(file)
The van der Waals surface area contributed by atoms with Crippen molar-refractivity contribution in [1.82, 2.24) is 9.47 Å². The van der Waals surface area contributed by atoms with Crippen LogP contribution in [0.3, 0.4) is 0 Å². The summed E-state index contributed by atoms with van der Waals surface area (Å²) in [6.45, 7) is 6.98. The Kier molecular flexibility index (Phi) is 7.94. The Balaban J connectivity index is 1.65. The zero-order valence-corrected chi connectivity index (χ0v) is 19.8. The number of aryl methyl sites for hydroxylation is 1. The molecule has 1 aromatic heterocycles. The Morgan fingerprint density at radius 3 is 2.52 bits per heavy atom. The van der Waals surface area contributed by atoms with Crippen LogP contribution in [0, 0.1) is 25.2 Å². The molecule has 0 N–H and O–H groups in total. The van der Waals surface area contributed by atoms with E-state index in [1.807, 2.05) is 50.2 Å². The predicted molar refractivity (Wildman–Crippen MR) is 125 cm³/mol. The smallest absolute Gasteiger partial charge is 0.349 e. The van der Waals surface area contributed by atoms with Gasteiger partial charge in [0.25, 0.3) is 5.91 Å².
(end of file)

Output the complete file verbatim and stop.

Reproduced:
The van der Waals surface area contributed by atoms with Crippen molar-refractivity contribution in [1.82, 2.24) is 9.47 Å². The van der Waals surface area contributed by atoms with Crippen LogP contribution in [0.3, 0.4) is 0 Å². The summed E-state index contributed by atoms with van der Waals surface area (Å²) in [6.45, 7) is 6.98. The Kier molecular flexibility index (Phi) is 7.94. The Balaban J connectivity index is 1.65. The zero-order valence-corrected chi connectivity index (χ0v) is 19.8. The number of aryl methyl sites for hydroxylation is 1. The molecule has 1 aromatic heterocycles. The Morgan fingerprint density at radius 3 is 2.52 bits per heavy atom. The van der Waals surface area contributed by atoms with Crippen LogP contribution in [0, 0.1) is 25.2 Å². The molecule has 0 N–H and O–H groups in total. The van der Waals surface area contributed by atoms with E-state index in [1.807, 2.05) is 50.2 Å². The predicted molar refractivity (Wildman–Crippen MR) is 125 cm³/mol. The smallest absolute Gasteiger partial charge is 0.349 e. The van der Waals surface area contributed by atoms with Gasteiger partial charge in [0.25, 0.3) is 5.91 Å².